Miami was brought into the ACC in 2003, essentially to save the league’s sagging national reputation in football.

The league is still waiting for it to happen.

Who could have imagined that 2 decades later, the Hurricanes would be the team to step up and save the league from basketball indignity.

Pittsburgh’s loss to Xavier in Greensboro earlier in the day, combined with previous defeats suffered by the 3 other conference rivals in the bracket – Virginia, Duke and NC State – left Jim Larrañaga’s 5th-seeded team as the last ACC entry standing in the NCAA Tournament bracket.

A loss in Sunday’s 2nd-round Midwest Region game against Indiana wouldn’t just have given the ACC’s growing legion of detractors added fuel to stoke the firestorm of criticism they’ve been heaping on the league in recent years. 

It would also have made history.

At least 1 ACC team has advanced as far as the Sweet 16 every year since the Tournament expanded to 64 teams in 1985. It’s the only conference able to make that claim.

It can still continue to do so thanks to Miami’s surgical 85-69 takedown of the 4th-seeded Hoosiers.

“I told the team beforehand the ACC needs to be well-represented today,” Larrañaga said. “And we did.”

The Hurricanes certainly looked like a team playing with a purpose. They imposed their will on their higher-seeded opponent literally from the jump, bolting out to a double-digit lead in the opening 5 minutes and remaining in control most of the way with the exception of a short stretch late in the 1st half and early in the 2nd.

They attacked the rim with abandon, played tenacious defense, dominated the glass by a whopping 48-31 margin and got a standout 27-point, 8-rebound effort from ACC Player of the Year Isaiah Wong in earning their 1st back-to-back Sweet 16 appearances in school history.

In other words, it was just another typical day at the office.

The only difference between this performance and so many others on the way to 27 wins and a share of the regular season conference championship is the stage on which it came. And that people beyond the boundaries of Coral Gables may finally have noticed.

Basketball at Miami is easily overlooked because of its location, the company it keeps in the ACC and the highly-publicized struggles of its more famous football program. It doesn’t help that their studious coach looks more like a transplanted New York retiree than a colorful sideline entertainer.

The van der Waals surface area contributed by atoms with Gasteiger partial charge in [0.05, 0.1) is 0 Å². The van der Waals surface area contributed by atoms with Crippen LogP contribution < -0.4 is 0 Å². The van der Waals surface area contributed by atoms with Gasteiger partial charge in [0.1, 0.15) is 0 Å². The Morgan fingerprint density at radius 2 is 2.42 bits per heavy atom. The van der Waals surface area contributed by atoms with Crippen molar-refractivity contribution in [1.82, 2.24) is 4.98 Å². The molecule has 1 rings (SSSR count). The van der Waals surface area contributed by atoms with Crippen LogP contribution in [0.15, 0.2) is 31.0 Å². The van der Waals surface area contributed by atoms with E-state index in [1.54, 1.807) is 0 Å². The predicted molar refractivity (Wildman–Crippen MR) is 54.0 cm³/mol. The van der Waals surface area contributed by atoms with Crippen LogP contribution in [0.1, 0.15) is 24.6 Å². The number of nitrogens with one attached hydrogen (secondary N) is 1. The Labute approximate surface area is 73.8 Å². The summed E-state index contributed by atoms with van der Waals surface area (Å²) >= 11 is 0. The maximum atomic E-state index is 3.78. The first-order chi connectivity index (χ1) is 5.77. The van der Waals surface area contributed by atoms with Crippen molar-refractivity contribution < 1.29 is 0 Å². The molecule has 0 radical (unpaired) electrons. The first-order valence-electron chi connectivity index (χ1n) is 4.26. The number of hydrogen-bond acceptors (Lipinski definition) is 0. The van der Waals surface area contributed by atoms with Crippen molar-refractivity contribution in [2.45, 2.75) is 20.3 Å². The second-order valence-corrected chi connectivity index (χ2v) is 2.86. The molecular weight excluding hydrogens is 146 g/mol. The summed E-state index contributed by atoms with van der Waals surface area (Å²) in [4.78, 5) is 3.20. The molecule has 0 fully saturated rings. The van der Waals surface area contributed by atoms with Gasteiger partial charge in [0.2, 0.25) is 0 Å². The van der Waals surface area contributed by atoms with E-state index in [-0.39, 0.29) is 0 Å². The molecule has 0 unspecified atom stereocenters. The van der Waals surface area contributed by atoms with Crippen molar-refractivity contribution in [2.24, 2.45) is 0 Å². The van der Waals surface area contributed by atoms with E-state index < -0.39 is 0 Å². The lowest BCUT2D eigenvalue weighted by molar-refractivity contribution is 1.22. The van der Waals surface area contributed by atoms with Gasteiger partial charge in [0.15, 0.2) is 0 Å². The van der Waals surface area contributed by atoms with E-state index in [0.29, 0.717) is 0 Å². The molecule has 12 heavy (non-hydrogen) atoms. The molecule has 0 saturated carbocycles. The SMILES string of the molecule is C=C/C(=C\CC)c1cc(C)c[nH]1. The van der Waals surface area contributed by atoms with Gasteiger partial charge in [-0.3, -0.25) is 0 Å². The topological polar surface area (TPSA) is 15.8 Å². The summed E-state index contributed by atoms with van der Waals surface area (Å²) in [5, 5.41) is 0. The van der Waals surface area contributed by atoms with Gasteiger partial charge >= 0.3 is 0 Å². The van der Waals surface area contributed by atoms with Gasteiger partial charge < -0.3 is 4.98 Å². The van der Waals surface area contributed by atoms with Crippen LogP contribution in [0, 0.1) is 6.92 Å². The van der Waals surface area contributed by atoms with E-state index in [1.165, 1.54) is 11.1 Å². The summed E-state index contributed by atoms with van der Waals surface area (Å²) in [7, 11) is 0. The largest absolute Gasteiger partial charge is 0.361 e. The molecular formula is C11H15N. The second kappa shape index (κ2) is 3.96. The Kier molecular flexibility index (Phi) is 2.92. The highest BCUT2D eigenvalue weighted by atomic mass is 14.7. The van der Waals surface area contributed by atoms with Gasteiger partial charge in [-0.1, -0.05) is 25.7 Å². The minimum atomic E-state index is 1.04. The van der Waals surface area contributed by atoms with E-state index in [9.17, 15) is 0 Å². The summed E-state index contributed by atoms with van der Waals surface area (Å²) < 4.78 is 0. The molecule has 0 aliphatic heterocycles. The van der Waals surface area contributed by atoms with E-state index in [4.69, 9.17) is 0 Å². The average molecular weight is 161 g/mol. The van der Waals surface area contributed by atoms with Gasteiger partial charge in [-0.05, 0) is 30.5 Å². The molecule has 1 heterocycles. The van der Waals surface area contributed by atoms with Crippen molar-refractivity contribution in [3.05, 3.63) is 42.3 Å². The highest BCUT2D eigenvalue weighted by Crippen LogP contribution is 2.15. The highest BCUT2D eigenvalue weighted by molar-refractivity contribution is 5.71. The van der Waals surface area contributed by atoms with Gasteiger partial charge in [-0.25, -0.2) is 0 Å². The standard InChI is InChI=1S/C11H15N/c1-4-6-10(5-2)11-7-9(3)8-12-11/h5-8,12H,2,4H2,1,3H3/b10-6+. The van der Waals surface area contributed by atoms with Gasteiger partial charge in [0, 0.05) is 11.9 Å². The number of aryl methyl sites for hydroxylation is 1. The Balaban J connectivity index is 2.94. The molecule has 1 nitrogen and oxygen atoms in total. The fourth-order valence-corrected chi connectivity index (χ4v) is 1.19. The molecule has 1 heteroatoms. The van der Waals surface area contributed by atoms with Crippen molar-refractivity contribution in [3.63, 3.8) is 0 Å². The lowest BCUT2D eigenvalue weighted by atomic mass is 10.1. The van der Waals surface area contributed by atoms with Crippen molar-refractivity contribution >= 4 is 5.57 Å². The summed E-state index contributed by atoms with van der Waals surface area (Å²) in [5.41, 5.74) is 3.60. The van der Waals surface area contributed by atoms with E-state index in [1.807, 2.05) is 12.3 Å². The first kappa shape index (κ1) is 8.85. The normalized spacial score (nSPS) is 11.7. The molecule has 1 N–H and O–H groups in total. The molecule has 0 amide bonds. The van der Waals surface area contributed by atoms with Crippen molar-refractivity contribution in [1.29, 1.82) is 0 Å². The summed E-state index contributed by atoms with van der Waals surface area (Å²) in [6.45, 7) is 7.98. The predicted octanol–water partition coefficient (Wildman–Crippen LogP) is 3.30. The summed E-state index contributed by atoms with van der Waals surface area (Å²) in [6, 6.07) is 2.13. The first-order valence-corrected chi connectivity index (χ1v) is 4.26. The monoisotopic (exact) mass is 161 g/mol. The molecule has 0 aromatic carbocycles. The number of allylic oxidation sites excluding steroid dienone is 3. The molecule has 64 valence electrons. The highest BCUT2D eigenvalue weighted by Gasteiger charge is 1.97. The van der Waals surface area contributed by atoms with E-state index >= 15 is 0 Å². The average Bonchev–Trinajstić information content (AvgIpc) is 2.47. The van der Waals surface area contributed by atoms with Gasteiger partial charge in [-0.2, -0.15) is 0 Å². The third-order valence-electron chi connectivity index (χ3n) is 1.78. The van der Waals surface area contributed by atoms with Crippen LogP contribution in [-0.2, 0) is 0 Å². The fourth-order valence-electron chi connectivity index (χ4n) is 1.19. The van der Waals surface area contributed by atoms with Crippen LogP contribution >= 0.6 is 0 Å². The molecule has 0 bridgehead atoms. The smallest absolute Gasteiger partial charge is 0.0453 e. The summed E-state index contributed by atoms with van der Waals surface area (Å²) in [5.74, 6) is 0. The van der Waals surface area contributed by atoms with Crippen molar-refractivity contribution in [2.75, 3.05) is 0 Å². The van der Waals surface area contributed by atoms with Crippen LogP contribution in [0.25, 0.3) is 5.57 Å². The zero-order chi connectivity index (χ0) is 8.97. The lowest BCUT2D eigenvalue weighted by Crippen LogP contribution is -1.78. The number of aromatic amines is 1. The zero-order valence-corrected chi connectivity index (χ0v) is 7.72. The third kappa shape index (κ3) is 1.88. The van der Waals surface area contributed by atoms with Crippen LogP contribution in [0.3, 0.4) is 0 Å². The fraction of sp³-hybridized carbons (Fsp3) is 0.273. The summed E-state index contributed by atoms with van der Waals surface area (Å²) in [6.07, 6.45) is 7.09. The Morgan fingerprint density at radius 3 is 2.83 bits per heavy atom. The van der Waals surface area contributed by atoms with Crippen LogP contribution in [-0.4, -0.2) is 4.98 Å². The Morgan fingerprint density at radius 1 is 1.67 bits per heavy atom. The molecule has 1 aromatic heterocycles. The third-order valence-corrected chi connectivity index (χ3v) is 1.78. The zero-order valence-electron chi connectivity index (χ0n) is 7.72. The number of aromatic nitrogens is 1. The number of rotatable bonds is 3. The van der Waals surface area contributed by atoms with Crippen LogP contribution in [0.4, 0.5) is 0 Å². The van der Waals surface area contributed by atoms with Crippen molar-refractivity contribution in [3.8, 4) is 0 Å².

What Larrañaga lacks in camera presence, he makes up for with results. 

He was already 1 of the best in the business long before the tilde suddenly appeared above the “n” in his surname, getting George Mason to the Final Four in 2006 before becoming the winningest coach in Hurricanes history with 253 victories and counting.

This will be the 4th time he’s taken Miami to a regional semifinal in his 12 seasons there. That’s 3 more appearances than the program had ever made before he took over.

Earlier this year, Larrañaga finally gained a measure of public acclaim when he was nominated for induction into the Naismith Basketball Hall of Fame. Recognition for his team’s success has been slower in coming.

Even last year, when Miami came within a game of making it all the way to the Final Four, its accomplishments were ghosted by the media circus surrounding Duke coach Mike Krzyzewski’s impending retirement and his team’s historic national semifinal clash with fellow ACC blue blood North Carolina.

With the Blue Devils having been knocked off by Tennessee a day earlier and the Tar Heels having become the 1st preseason No. 1 to be left out of the Tournament field, there were no shiny objects left to distract the nation’s attention on Sunday.

And the Hurricanes didn’t waste the opportunity.

They showed that there’s still plenty of swagger to be found in South Florida. Only now, contrary to the antiquated perception born from its glory days on the gridiron, Miami’s current claim to athletic fame is as a basketball school.

“At the end of the day, all we can do is just come out and win basketball games,” said Jordan Miller, a senior wing who contributed 17 points to his team’s latest victory. “I feel like winning a game in itself is a way to get recognition. We’re going to the Sweet 16. That’s a lot of recognition.”

They’ll get even more if they can knock off top-seeded Houston in Kansas City on Friday and earn a return trip to the Elite 8. 

No matter how much farther they go, the Hurricanes can take pride in the fact that at the very least, they helped their conference save a little face from an otherwise dismal NCAA Tournament showing.